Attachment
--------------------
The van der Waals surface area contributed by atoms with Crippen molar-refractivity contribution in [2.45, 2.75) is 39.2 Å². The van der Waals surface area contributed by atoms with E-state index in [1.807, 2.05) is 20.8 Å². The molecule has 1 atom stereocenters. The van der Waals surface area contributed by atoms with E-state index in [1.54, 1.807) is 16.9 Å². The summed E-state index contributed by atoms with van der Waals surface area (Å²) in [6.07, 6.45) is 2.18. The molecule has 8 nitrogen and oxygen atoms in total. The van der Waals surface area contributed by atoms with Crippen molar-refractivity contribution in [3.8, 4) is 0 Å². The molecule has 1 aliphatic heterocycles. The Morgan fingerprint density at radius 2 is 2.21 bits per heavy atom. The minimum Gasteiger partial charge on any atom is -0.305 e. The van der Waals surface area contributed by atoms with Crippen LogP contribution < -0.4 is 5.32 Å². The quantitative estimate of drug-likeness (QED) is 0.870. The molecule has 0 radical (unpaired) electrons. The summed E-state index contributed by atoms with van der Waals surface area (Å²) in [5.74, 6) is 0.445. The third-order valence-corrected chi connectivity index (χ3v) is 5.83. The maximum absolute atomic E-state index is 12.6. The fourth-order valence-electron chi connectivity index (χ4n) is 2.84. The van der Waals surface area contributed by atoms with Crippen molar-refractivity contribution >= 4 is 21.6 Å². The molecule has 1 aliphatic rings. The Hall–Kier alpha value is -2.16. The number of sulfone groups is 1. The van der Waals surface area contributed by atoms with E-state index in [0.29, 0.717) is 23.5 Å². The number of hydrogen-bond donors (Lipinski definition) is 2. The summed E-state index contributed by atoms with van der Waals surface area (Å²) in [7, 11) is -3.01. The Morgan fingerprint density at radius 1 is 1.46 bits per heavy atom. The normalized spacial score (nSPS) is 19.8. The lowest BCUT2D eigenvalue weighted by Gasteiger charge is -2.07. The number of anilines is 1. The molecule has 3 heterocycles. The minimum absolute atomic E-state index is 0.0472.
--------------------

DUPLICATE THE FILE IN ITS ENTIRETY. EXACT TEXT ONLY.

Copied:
The van der Waals surface area contributed by atoms with Crippen molar-refractivity contribution in [2.45, 2.75) is 39.2 Å². The van der Waals surface area contributed by atoms with E-state index in [1.807, 2.05) is 20.8 Å². The molecule has 1 atom stereocenters. The van der Waals surface area contributed by atoms with E-state index in [1.54, 1.807) is 16.9 Å². The summed E-state index contributed by atoms with van der Waals surface area (Å²) in [6.07, 6.45) is 2.18. The molecule has 8 nitrogen and oxygen atoms in total. The van der Waals surface area contributed by atoms with Crippen molar-refractivity contribution in [3.8, 4) is 0 Å². The molecule has 1 aliphatic heterocycles. The Morgan fingerprint density at radius 2 is 2.21 bits per heavy atom. The minimum Gasteiger partial charge on any atom is -0.305 e. The van der Waals surface area contributed by atoms with Crippen LogP contribution < -0.4 is 5.32 Å². The quantitative estimate of drug-likeness (QED) is 0.870. The molecule has 0 radical (unpaired) electrons. The summed E-state index contributed by atoms with van der Waals surface area (Å²) in [5.74, 6) is 0.445. The third-order valence-corrected chi connectivity index (χ3v) is 5.83. The maximum absolute atomic E-state index is 12.6. The fourth-order valence-electron chi connectivity index (χ4n) is 2.84. The van der Waals surface area contributed by atoms with Crippen molar-refractivity contribution >= 4 is 21.6 Å². The molecule has 1 aliphatic rings. The Hall–Kier alpha value is -2.16. The number of sulfone groups is 1. The van der Waals surface area contributed by atoms with E-state index in [0.29, 0.717) is 23.5 Å². The number of hydrogen-bond donors (Lipinski definition) is 2. The summed E-state index contributed by atoms with van der Waals surface area (Å²) in [7, 11) is -3.01. The Morgan fingerprint density at radius 1 is 1.46 bits per heavy atom. The normalized spacial score (nSPS) is 19.8. The lowest BCUT2D eigenvalue weighted by Gasteiger charge is -2.07. The number of anilines is 1. The molecule has 3 heterocycles. The minimum absolute atomic E-state index is 0.0472.